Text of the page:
Plentiful rainfall in the Wimmera and most of the Mallee this growing season has resulted in crops producing an abundance of biomass, and growers are being urged to think about stubble management this harvest to avoid problems next year.
Issues, such as poor crop emergence and seeder blockages, can arise in paddocks where there is a large amount of crop residue, but according to research carried out through the GRDC stubble initiative, many problems can be avoided with adequate forethought and preparation.
BCG research manager Claire Browne, who is leading the stubble project in Victoria and Tasmania, said a successful retained stubble farming system begins at harvest.
“When planning harvest logistics consideration needs to be given to the type of stubble that needs to be produced and how crop residues will be managed for optimum outcomes the following season,” she said.
To avoid issues associated with stubble retention, such as seeder blockages, poor crop emergence and reduced herbicide efficacy, Ms Browne said stubble left standing in the paddock after harvest should be even and at the appropriate length (according to crop rotation and machinery capability) and chaff and straw should be spread evenly across the paddock.
The situation was similar following the 2010 harvest when bumper crops brought challenges not experienced during the dry decade that proceeded it.
Grain Producers Australia’s chairman and Rupanyup farmer Andrew Weidemann said farmers were drawing on these experiences to help prepare for harvest 2016.
“We’re now better at managing stubble loads than we were in the past,” he said.
“Each farmer has their own way of doing things that takes into consideration the issues on their property, crop rotations and machinery capabilities,” he said.
There are many challenges farmers face at harvest time in regards to stubble loads – harvest height, harvest speed, material throughput, residue spread, moisture content of residue, weather conditions and thinking about the best conditions for subsequent crop.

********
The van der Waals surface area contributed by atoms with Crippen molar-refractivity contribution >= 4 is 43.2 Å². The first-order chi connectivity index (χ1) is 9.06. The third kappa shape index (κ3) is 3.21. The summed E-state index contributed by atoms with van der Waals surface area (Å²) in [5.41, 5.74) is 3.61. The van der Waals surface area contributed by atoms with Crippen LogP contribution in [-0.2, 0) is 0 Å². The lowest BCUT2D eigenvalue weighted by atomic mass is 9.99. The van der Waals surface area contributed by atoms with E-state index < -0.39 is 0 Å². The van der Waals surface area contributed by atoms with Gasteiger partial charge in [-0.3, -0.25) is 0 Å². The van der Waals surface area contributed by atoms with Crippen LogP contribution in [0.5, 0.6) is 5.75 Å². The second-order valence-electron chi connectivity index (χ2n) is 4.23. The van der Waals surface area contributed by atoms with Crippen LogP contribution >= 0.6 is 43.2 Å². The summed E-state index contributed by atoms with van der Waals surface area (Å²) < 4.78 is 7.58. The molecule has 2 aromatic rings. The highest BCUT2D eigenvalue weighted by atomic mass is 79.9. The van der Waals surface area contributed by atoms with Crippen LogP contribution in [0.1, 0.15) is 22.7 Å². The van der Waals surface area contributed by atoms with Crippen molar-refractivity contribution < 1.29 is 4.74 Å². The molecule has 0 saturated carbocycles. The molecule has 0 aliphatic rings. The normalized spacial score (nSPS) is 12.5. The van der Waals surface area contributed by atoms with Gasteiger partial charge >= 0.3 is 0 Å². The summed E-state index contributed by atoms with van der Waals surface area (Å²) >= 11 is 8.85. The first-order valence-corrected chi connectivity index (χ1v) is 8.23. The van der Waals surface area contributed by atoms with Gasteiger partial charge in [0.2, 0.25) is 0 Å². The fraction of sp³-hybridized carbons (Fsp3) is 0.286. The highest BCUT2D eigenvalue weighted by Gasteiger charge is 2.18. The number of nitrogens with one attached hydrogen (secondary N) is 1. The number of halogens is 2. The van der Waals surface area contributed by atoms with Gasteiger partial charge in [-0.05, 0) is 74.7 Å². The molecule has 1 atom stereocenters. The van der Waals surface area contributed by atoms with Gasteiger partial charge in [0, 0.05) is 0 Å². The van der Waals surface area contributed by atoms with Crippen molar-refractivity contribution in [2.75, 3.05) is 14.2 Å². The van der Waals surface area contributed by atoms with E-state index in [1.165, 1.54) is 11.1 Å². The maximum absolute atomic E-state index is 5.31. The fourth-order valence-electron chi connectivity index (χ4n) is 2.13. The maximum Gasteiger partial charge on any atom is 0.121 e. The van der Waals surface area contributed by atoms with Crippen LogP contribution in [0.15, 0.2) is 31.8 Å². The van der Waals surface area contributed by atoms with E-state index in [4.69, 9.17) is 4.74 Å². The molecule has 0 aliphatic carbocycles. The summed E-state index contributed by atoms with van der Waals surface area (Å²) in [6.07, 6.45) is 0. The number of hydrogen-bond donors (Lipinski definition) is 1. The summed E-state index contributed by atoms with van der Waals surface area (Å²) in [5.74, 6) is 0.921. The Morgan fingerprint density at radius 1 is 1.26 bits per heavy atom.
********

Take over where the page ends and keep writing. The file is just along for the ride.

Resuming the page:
When considering the height at which a crop is going to be cut, timeliness and efficiency need to be taken into account.
Cutting higher will result in faster harvesting times, but stubble may need to be managed after harvest (eg grazing, baling, slashing or burning). Harvesting lower will result in shorter stubble height but will take longer and fuel consumption will be higher.
Mr Weidemann said on his farm getting the crop off in a timely manner was the priority so the header cutter bar would be set relatively high.
He said this may mean having to return to the paddock to manage stubble before sowing the 2017 crop, depending on the crop type being sown.
“If we are going to be planting more canola next year we will need to reduce stubble loads to reduce the effect of shading on seedlings,” he said.
“While if we are going to grow more pulses the need to reduce stubble height is not as necessary.”
Ms Browne said there was no one stubble management option that would suit every farm and every situation.
However, she said decisions and planning need to occur soon in preparation for what is shaping up to be a busy harvest.
“Start thinking, planning and discussing with advisors how best to handle large stubble loads on their property,” she said.
“Effective communication with contractors at this time is also paramount especially if you plan to vary your current methods.”
You can find more information about managing stubbles via the GRDC-funded ‘Stubble Project’ website at: www.thestubbleproject.wordpress.com/